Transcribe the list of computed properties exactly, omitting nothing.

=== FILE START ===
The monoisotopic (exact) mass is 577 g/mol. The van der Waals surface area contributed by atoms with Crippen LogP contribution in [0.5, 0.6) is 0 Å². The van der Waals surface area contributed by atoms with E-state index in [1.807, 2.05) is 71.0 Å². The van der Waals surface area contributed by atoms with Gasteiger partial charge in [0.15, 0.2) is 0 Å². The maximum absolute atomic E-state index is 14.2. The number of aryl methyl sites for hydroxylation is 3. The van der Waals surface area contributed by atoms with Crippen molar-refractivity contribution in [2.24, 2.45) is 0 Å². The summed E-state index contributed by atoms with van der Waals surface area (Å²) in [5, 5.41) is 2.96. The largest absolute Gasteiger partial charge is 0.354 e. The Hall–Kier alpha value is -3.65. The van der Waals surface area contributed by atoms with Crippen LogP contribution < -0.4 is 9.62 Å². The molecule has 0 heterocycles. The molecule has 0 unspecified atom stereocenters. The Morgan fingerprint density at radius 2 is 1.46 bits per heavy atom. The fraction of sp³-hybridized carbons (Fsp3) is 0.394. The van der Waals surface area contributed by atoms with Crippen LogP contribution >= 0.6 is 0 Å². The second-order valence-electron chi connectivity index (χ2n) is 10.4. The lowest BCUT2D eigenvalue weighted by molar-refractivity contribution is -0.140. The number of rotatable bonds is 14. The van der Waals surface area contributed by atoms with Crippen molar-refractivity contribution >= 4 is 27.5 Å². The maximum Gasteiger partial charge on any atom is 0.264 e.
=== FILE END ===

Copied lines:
The monoisotopic (exact) mass is 577 g/mol. The van der Waals surface area contributed by atoms with Crippen LogP contribution in [0.5, 0.6) is 0 Å². The van der Waals surface area contributed by atoms with E-state index in [1.807, 2.05) is 71.0 Å². The van der Waals surface area contributed by atoms with Gasteiger partial charge in [0.15, 0.2) is 0 Å². The maximum absolute atomic E-state index is 14.2. The number of aryl methyl sites for hydroxylation is 3. The van der Waals surface area contributed by atoms with Crippen molar-refractivity contribution in [2.24, 2.45) is 0 Å². The summed E-state index contributed by atoms with van der Waals surface area (Å²) in [5, 5.41) is 2.96. The largest absolute Gasteiger partial charge is 0.354 e. The Hall–Kier alpha value is -3.65. The van der Waals surface area contributed by atoms with Crippen LogP contribution < -0.4 is 9.62 Å². The molecule has 0 heterocycles. The molecule has 0 unspecified atom stereocenters. The Morgan fingerprint density at radius 2 is 1.46 bits per heavy atom. The fraction of sp³-hybridized carbons (Fsp3) is 0.394. The van der Waals surface area contributed by atoms with Crippen LogP contribution >= 0.6 is 0 Å². The second-order valence-electron chi connectivity index (χ2n) is 10.4. The lowest BCUT2D eigenvalue weighted by molar-refractivity contribution is -0.140. The number of rotatable bonds is 14. The van der Waals surface area contributed by atoms with Crippen molar-refractivity contribution >= 4 is 27.5 Å². The maximum Gasteiger partial charge on any atom is 0.264 e.